60 YEARS YONGE: a Yonge Subway milestone
I saw the sign for the subway
Recently, you asked for stories regarding the subway opening. Well, in early March 1954, we left England to immigrate to western Canada. We were told not to go to Toronto, as there would be no work. Instead, we went out west to Calgary.
After a long cold trip across the Atlantic, seeing icebergs and snow, I began to doubt my desire to travel. Then, after a long four-day trip from St. John, New Brunswick to Calgary Alberta, we arrived in a cold city so bright with sunshine; I had to buy extra strong sunglasses. After finding the immigration office, we were asked why on earth we would come here. There are thousands unemployed, and no sign of spring for a couple of months.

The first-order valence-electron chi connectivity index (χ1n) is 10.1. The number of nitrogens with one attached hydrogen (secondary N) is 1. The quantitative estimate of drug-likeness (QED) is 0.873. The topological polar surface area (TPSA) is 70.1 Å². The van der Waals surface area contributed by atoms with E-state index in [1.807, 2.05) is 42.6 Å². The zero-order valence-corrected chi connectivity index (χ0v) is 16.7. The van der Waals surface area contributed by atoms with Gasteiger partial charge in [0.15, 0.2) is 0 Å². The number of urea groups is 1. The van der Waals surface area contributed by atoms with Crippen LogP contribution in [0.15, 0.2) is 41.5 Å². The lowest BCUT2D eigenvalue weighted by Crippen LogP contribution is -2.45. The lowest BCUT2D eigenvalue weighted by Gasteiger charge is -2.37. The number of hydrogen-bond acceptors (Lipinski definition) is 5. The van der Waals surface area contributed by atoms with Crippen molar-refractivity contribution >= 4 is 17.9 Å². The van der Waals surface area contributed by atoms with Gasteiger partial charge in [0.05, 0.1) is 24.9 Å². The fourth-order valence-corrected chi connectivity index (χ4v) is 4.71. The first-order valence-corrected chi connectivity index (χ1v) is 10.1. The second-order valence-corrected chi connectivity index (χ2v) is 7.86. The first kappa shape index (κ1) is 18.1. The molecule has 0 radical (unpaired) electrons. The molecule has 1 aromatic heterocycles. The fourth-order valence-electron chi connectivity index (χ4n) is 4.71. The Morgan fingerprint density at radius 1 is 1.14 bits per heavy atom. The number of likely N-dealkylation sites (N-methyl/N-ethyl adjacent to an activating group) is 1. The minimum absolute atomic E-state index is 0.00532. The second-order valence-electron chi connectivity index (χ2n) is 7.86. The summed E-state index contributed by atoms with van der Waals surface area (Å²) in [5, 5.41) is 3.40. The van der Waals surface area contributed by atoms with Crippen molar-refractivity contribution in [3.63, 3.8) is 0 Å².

Renting a room made our money run out fast. I decided we had to either go to B.C., or back east, so the choice was Toronto. We saw an ad for construction workers in Toronto to build the “Golden Mile Plaza” (my husband was in construction). We took a bus all the way across the U.S. to Toronto, arriving on the 29th of March 1954. We walked up Bay Street in the snow, in my little blue patent leather sandals and my thin spring coat, dragging my suitcase, and with tears streaming down my face. I wondered what I had come to. I had left a comfortable home and family, thinking I would travel the world. We had left our big luggage at Union Station while we looked for a place to stay. The “Travellers Aid” told us to go to this address on Huron Street, showed us where it was, told us to go up Yonge Street, but did not tell us we had to keep the transfers, causing us to keep paying the ticket. Then I saw the sign for the subway. I ran down the stairs eagerly, but it was all barred up. A man then told me, “It doesn’t open till tomorrow.”